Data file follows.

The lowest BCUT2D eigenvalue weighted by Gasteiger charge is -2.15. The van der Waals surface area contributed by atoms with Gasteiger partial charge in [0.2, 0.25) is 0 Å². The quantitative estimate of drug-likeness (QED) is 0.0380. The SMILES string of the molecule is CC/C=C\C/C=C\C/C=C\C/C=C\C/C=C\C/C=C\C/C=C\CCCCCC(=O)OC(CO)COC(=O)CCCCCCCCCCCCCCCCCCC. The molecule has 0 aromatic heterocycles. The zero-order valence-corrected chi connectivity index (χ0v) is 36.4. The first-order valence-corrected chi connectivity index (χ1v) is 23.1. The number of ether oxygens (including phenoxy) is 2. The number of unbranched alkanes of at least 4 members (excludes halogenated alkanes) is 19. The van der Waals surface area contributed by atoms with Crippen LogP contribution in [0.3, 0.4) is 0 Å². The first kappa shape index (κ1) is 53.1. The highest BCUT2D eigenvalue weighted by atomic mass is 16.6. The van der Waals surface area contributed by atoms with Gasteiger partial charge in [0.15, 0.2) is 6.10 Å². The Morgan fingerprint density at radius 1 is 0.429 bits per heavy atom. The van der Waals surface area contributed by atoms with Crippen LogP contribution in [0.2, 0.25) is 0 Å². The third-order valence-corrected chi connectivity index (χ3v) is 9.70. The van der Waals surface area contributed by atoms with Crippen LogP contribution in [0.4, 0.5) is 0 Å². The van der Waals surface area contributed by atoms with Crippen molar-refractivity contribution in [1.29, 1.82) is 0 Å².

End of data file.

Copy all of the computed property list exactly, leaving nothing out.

The lowest BCUT2D eigenvalue weighted by Gasteiger charge is -2.15. The van der Waals surface area contributed by atoms with Gasteiger partial charge in [0.2, 0.25) is 0 Å². The quantitative estimate of drug-likeness (QED) is 0.0380. The SMILES string of the molecule is CC/C=C\C/C=C\C/C=C\C/C=C\C/C=C\C/C=C\C/C=C\CCCCCC(=O)OC(CO)COC(=O)CCCCCCCCCCCCCCCCCCC. The molecule has 0 aromatic heterocycles. The zero-order valence-corrected chi connectivity index (χ0v) is 36.4. The first-order valence-corrected chi connectivity index (χ1v) is 23.1. The number of ether oxygens (including phenoxy) is 2. The number of unbranched alkanes of at least 4 members (excludes halogenated alkanes) is 19. The van der Waals surface area contributed by atoms with Crippen LogP contribution in [0.3, 0.4) is 0 Å². The first kappa shape index (κ1) is 53.1. The highest BCUT2D eigenvalue weighted by atomic mass is 16.6. The van der Waals surface area contributed by atoms with Gasteiger partial charge in [0.15, 0.2) is 6.10 Å². The Morgan fingerprint density at radius 1 is 0.429 bits per heavy atom. The van der Waals surface area contributed by atoms with Crippen LogP contribution in [0.2, 0.25) is 0 Å². The third-order valence-corrected chi connectivity index (χ3v) is 9.70. The van der Waals surface area contributed by atoms with Crippen LogP contribution in [0.4, 0.5) is 0 Å². The van der Waals surface area contributed by atoms with Crippen molar-refractivity contribution in [1.29, 1.82) is 0 Å².